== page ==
THE REFRAIN is fairly constant, and by now all too predictable: I don’t want Nikki Haley to have any more power. I don’t trust her to appoint the superintendent of education. Or the adjutant general. Or to control state procurement decisions.
It’s just like it was with Mark Sanford, only more so, because Mr. Sanford didn’t lose our Social Security and bank account numbers, and there was never any real threat that the Legislature would actually give him any more power.
Nowadays, any time Gov. Haley or the Legislature or I or anyone else starts talking about giving the governor the tools that governors in 49 other states take for granted, too many Democrat legislators start complaining, and my inbox fills up with emails about how partisan or ideological or incompetent or untrustworthy she is. As if that’s the basis on which we should decide how our government will operate after she’s long gone.
To be fair, I have no doubt that a lot of Republicans who now support these changes would have been adamantly opposed had they been proposed during the administration of Jim Hodges, our last Democratic governor.
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But they weren’t, and so here we are, with a lot of Republicans supporting smart structural reforms for all the wrong reasons, and a lot of Democrats opposing them for all the wrong reasons, chief of which is the “I don’t want Nikki Haley …” argument.
Although it’s not a legitimate argument, it’s a legitimate concern.
I don’t want Nikki Haley running the state’s public schools either.
I don’t want her appointing the adjutant general.
I wouldn’t want her picking our next lieutenant governor. (She won’t; the first time gubernatorial nominees choose their running mates is 2018.)
I don’t want her in control of the Budget and Control Board.
Or anything else.
That’s why I supported Vincent Sheheen in the 2010 gubernatorial election. It’s why I supported Gresham Barrett in the Republican runoff. It’s why I supported Henry McMaster in the Republican primary. I would have been perfectly comfortable with any of them having the sort of authority that governors ought to have.
But you know what? My candidates lost. All three times.
The majority of voters in our state disagreed with me. They wanted Nikki Haley to be their governor. And so she is.
A fundamental principle in our nation is that aside from a few fundamental rights — the freedom of religion and the press, to bear arms and to due process and fair trials, for example — the majority rules. Even if it’s uninformed. Even if its motives are repulsive. Even if its ideas are ruinous.
And when we find ourselves in the minority, we accept it, and we make the best of it. If we’re elected officials, we find a way to work with the majority on the many, many issues where we agree, and where we disagree, we try to ameliorate those majority ideas with which we disagree. That, by the way, is the appropriate and vital role for the minority faction in any government.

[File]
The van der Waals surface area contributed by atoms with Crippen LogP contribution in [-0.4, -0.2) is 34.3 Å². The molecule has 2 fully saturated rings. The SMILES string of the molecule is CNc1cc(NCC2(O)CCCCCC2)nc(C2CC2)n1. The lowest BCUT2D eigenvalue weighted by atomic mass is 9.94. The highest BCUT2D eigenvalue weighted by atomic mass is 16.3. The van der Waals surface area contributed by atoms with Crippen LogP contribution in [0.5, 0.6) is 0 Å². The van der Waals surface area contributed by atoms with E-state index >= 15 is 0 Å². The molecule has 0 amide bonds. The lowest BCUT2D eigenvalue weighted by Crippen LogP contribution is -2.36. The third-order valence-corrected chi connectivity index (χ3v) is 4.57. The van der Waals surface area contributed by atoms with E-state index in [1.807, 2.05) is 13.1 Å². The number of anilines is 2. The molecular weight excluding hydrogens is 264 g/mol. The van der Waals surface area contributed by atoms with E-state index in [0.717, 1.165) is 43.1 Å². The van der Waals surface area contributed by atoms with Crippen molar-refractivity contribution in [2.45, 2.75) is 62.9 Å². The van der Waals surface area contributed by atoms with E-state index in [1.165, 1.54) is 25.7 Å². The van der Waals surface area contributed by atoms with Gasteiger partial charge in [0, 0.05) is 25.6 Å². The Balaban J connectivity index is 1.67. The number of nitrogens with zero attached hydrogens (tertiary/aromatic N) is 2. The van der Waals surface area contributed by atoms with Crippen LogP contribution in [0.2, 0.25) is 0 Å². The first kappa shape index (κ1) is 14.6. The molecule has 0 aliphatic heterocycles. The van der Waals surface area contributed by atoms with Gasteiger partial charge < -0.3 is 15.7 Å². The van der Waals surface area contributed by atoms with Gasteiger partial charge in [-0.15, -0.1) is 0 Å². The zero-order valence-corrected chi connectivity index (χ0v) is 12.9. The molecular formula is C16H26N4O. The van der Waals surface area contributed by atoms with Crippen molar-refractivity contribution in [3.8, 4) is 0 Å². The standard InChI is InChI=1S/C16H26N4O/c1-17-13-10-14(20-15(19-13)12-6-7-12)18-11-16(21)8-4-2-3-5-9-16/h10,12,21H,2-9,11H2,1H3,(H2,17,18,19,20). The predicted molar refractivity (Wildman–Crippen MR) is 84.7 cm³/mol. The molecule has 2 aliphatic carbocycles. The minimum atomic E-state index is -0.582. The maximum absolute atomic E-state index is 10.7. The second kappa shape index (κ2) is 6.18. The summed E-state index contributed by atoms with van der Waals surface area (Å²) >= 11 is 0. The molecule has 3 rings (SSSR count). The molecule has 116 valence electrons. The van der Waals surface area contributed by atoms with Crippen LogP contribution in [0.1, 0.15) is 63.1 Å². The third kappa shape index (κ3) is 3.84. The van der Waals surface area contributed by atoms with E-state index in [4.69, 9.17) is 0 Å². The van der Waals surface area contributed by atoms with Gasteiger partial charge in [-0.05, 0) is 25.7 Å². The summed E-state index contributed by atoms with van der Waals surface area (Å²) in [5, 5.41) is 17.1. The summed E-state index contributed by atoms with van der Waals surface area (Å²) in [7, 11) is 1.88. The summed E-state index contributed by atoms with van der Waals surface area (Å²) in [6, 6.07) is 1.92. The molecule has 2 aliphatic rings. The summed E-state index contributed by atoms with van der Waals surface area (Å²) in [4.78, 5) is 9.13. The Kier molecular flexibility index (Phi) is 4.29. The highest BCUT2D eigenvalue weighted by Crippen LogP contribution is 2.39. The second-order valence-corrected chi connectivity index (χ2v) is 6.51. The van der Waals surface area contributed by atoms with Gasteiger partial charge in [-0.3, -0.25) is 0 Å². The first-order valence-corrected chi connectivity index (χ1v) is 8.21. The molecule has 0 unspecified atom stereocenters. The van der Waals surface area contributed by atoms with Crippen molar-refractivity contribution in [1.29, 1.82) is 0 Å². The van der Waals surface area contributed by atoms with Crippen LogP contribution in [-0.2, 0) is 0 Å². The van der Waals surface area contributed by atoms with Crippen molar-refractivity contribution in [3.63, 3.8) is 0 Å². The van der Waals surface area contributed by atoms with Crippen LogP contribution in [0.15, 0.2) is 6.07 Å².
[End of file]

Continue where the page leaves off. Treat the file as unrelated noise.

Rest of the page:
Unfortunately, this has become a quaint idea — to some, it might even seem radical. But it’s the way we did things for the first two centuries we were a nation. And it worked pretty well. Then political operatives started getting the idea that it’s better politics for those in the minority to lose at governance than to reach a reasonable compromise with those in the majority — because if the minority loses the debate, the results will be more radical than they would have been, and the minority has an easy way to energize its supporters at the next election.
Layered atop this no-compromise nihilism that has infected our entire nation is the anti-executivism peculiar to South Carolina, which holds that governors never, ever can be trusted and that we must construct whatever convoluted measures are necessary to prevent them from exercising any authority — even if that means undermining our state’s ability to function efficiently and effectively and move forward.
Fortunately, not everyone in our state is infected. Long before anyone could have imagined that he might one day run for governor, Sen. Sheheen emerged as our most energetic and creative and effective advocate for empowering governors. He has continued to lead the effort even after he lost to Ms. Haley. Even as she and her team constantly castigate his motives and his sincerity.
Now, our state could do a lot worse than to have Mr. Sheheen as our governor two years from now, but he of all people knows that the odds are against that happening.
So in a very real sense, he is devoting his political energy and capital to convincing his colleagues that how much or little they trust Nikki Haley is irrelevant. Anyone who supports Mr. Sheheen ought to think long and hard about that before they decide whether to keep fighting his efforts to move our state forward.
Ms. Scoppe can be reached at firstname.lastname@example.org or at (803) 771-8571.